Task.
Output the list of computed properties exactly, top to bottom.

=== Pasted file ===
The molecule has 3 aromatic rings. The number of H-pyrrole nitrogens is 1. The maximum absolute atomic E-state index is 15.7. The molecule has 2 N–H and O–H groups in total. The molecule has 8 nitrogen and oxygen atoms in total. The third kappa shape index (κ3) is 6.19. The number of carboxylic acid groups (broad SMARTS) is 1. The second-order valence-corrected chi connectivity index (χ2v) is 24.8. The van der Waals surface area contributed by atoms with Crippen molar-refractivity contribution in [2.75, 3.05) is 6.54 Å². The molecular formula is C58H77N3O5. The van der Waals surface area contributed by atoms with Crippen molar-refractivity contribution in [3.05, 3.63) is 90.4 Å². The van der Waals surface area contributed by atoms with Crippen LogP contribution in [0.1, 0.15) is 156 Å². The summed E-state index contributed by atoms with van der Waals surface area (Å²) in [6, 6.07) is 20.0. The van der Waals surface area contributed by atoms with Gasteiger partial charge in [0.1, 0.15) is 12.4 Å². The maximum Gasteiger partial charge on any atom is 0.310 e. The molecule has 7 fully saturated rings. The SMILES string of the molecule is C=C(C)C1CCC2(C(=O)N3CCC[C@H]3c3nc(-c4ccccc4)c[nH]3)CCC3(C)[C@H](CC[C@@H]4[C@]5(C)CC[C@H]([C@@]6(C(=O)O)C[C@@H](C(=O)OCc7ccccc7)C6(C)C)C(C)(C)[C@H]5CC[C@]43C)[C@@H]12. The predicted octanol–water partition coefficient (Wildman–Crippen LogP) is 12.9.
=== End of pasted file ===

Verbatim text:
The molecule has 3 aromatic rings. The number of H-pyrrole nitrogens is 1. The maximum absolute atomic E-state index is 15.7. The molecule has 2 N–H and O–H groups in total. The molecule has 8 nitrogen and oxygen atoms in total. The third kappa shape index (κ3) is 6.19. The number of carboxylic acid groups (broad SMARTS) is 1. The second-order valence-corrected chi connectivity index (χ2v) is 24.8. The van der Waals surface area contributed by atoms with Crippen molar-refractivity contribution in [2.75, 3.05) is 6.54 Å². The molecular formula is C58H77N3O5. The van der Waals surface area contributed by atoms with Crippen molar-refractivity contribution in [3.05, 3.63) is 90.4 Å². The van der Waals surface area contributed by atoms with Crippen LogP contribution in [0.1, 0.15) is 156 Å². The summed E-state index contributed by atoms with van der Waals surface area (Å²) in [6, 6.07) is 20.0. The van der Waals surface area contributed by atoms with Gasteiger partial charge in [0.1, 0.15) is 12.4 Å². The maximum Gasteiger partial charge on any atom is 0.310 e. The molecule has 7 fully saturated rings. The SMILES string of the molecule is C=C(C)C1CCC2(C(=O)N3CCC[C@H]3c3nc(-c4ccccc4)c[nH]3)CCC3(C)[C@H](CC[C@@H]4[C@]5(C)CC[C@H]([C@@]6(C(=O)O)C[C@@H](C(=O)OCc7ccccc7)C6(C)C)C(C)(C)[C@H]5CC[C@]43C)[C@@H]12. The predicted octanol–water partition coefficient (Wildman–Crippen LogP) is 12.9.